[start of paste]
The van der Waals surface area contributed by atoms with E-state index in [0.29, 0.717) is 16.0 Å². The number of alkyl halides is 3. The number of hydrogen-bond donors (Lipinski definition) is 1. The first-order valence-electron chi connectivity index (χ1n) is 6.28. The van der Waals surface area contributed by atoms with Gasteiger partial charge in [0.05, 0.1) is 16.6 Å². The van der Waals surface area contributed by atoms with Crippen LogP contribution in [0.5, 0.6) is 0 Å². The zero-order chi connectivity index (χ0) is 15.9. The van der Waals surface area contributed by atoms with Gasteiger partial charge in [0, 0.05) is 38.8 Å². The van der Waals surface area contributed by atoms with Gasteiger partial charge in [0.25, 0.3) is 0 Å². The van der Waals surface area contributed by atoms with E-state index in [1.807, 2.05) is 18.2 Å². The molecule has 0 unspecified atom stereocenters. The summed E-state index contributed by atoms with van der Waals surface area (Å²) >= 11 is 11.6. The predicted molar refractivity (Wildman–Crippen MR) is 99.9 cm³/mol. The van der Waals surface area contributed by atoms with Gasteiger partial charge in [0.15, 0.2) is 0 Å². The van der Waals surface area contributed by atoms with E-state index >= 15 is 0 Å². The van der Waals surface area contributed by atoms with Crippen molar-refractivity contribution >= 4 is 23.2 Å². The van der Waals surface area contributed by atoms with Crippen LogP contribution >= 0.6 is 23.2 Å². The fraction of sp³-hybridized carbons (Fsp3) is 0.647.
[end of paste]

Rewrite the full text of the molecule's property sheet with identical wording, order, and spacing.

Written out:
The van der Waals surface area contributed by atoms with E-state index in [0.29, 0.717) is 16.0 Å². The number of alkyl halides is 3. The number of hydrogen-bond donors (Lipinski definition) is 1. The first-order valence-electron chi connectivity index (χ1n) is 6.28. The van der Waals surface area contributed by atoms with Gasteiger partial charge in [0.05, 0.1) is 16.6 Å². The van der Waals surface area contributed by atoms with Crippen LogP contribution in [0.5, 0.6) is 0 Å². The zero-order chi connectivity index (χ0) is 15.9. The van der Waals surface area contributed by atoms with Gasteiger partial charge in [0, 0.05) is 38.8 Å². The van der Waals surface area contributed by atoms with Gasteiger partial charge in [0.25, 0.3) is 0 Å². The van der Waals surface area contributed by atoms with E-state index in [1.807, 2.05) is 18.2 Å². The molecule has 0 unspecified atom stereocenters. The summed E-state index contributed by atoms with van der Waals surface area (Å²) >= 11 is 11.6. The predicted molar refractivity (Wildman–Crippen MR) is 99.9 cm³/mol. The van der Waals surface area contributed by atoms with Gasteiger partial charge in [0.15, 0.2) is 0 Å². The van der Waals surface area contributed by atoms with E-state index >= 15 is 0 Å². The van der Waals surface area contributed by atoms with Crippen molar-refractivity contribution >= 4 is 23.2 Å². The van der Waals surface area contributed by atoms with Crippen LogP contribution >= 0.6 is 23.2 Å². The fraction of sp³-hybridized carbons (Fsp3) is 0.647.